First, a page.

How to load a truck

Written by cody sorensen
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How to load a truck
A flatbed trailer awaits loading. (flatbed truck, forklift image by Greg Pickens from

Freight is loaded onto trucks around the world every day. The men and women loading these trucks usually know the best way to load this freight. There are different kinds of freight, but only a few types of trailers used for transport. Safety is the most important thing to consider while loading a truck. Being familiar with the different types of trailers and how to load them is crucial to safely loading a truck.

Skill level:

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Things you need

  • Forklift
  • Measuring tape

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  1. 1

    Back the truck and trailer to the loading dock. Chock the tires of the trailer and set the brakes on the vehicle. Open the doors of the van trailer and drop the dock loading plate in place. The dock loading plate is what bridges the gap between the dock and the bed of the trailer, allowing the forklift to load the trailer.

  2. 2

    Drive the forklift to the front of the trailer and set down a pallet so it's touching the front of the trailer. Set another pallet next to the first, side by side. The trailer is full when the pallets are loaded to the trailer's back doors.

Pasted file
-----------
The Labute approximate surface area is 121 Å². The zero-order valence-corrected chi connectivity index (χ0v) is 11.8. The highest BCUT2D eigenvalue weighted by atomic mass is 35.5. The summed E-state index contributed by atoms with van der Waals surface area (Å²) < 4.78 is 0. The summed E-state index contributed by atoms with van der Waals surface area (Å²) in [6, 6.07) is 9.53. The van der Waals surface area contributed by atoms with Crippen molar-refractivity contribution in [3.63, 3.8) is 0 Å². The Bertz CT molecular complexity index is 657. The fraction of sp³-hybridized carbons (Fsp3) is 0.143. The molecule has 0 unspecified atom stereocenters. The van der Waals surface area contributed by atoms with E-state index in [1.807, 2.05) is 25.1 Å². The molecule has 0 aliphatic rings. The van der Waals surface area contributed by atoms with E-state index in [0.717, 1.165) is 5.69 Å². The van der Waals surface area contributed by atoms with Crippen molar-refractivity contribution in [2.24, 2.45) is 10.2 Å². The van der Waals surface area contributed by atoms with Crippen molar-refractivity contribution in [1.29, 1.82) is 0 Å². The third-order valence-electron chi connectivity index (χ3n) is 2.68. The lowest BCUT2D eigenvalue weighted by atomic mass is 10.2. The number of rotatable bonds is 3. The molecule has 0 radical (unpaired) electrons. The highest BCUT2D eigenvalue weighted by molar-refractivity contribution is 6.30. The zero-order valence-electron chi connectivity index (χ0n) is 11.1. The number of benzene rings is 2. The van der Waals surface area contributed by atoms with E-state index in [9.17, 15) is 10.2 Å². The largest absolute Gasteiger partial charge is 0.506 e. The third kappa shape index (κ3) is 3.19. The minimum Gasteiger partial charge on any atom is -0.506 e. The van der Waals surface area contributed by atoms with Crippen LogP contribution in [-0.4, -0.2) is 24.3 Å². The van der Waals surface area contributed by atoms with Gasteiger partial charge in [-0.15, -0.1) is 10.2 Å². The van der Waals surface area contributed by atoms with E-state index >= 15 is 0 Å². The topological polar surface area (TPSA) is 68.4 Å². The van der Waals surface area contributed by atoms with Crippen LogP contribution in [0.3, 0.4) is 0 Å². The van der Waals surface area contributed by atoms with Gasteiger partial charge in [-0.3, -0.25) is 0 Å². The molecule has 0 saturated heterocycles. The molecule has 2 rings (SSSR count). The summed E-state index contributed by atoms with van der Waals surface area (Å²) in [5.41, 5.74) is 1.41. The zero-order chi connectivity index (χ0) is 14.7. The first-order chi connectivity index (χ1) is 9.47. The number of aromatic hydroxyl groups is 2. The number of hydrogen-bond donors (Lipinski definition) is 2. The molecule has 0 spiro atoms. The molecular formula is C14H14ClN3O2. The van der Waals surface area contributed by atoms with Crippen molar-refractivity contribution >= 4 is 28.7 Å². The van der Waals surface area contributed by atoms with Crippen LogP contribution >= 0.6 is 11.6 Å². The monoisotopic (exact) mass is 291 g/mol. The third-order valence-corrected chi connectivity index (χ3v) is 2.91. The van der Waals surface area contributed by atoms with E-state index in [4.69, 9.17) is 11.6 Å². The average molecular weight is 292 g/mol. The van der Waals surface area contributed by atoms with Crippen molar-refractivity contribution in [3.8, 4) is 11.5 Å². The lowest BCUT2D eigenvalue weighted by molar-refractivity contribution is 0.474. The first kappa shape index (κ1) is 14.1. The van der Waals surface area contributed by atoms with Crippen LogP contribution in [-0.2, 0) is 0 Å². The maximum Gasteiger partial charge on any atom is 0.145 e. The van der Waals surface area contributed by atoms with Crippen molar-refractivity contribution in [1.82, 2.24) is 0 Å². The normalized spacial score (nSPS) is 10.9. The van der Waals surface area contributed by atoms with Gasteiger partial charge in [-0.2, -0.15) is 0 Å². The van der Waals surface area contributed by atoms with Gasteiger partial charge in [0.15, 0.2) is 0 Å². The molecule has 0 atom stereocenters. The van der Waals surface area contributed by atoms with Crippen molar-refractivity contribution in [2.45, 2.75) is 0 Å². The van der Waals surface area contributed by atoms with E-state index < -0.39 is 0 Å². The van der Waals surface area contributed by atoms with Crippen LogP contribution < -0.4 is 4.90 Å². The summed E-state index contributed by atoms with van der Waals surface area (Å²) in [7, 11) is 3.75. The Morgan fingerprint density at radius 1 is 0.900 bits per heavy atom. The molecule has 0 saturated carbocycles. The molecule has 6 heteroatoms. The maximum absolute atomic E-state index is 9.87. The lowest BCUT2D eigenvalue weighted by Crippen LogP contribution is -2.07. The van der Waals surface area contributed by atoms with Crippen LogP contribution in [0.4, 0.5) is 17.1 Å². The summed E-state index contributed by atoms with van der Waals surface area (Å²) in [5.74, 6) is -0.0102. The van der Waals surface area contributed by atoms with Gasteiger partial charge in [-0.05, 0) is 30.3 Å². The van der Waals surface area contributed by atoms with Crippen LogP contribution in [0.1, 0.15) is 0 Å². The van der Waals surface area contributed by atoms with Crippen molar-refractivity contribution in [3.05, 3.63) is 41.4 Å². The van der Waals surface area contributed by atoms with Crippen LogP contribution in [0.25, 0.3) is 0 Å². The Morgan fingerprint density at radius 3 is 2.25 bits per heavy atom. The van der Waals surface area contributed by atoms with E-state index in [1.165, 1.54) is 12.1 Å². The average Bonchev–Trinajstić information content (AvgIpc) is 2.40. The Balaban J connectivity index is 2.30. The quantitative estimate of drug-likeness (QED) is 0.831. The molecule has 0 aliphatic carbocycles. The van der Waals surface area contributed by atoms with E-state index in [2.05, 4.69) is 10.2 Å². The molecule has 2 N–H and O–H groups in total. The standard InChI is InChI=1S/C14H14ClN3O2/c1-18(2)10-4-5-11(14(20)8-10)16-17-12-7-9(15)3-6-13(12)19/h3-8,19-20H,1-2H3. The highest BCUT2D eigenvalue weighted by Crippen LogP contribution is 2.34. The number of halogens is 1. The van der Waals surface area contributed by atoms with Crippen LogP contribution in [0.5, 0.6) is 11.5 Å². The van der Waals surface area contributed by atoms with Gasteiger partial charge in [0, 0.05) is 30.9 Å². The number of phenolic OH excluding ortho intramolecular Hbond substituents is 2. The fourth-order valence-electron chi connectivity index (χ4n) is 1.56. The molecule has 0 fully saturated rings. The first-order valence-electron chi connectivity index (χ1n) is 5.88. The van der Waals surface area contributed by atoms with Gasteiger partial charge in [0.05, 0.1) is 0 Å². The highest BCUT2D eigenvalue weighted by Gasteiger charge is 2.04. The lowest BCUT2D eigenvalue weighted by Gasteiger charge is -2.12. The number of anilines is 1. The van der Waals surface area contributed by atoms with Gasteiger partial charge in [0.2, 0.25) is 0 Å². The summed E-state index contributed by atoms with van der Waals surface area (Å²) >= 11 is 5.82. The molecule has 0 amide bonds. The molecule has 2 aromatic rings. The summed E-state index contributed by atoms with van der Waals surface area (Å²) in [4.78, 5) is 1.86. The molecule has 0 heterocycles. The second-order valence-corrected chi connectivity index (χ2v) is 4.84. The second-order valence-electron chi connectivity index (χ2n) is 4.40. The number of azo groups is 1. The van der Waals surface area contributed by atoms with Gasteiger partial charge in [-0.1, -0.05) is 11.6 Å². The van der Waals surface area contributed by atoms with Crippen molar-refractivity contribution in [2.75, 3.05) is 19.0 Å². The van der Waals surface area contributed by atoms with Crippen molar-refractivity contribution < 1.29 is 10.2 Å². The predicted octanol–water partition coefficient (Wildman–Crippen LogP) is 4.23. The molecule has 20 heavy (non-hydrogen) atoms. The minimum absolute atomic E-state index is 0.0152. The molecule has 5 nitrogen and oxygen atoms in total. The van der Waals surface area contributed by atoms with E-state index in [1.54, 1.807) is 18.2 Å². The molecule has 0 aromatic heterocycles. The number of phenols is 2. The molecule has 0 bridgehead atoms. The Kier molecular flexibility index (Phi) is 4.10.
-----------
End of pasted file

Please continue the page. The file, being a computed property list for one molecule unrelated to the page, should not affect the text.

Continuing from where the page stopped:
3. 3

    Set inflatable bags or chocks behind the last pallets to keep the load from shifting during transit. Remove the loading plate from the bed of the trailer and close the doors. Lock the door handles in place and put a tamper seal in the lock handle padlock hole.

  4. 4

    Weigh the truck and to see if any of its axles are over legal load weights.

  1. 1

    Load freight as tightly as possible. Snug the freight in the middle of the trailer. If any freight is side by side, place it so the items touch.

  2. 2

    Inspect the sides of the trailer while loading the freight for any overhanging material. Keep the freight within the crash barriers of the trailer to avoid having to buy oversized load permits.

  3. 3

    Measure the height of the load with a measuring tape, keeping it under 14 feet, 6 inches (depends on the state). Measure the width of the load, keeping it under 102 inches. These heights and widths are the legal load measurements for load sizes not requiring oversized banners and permits, according to the U.S. Department of Transportation.

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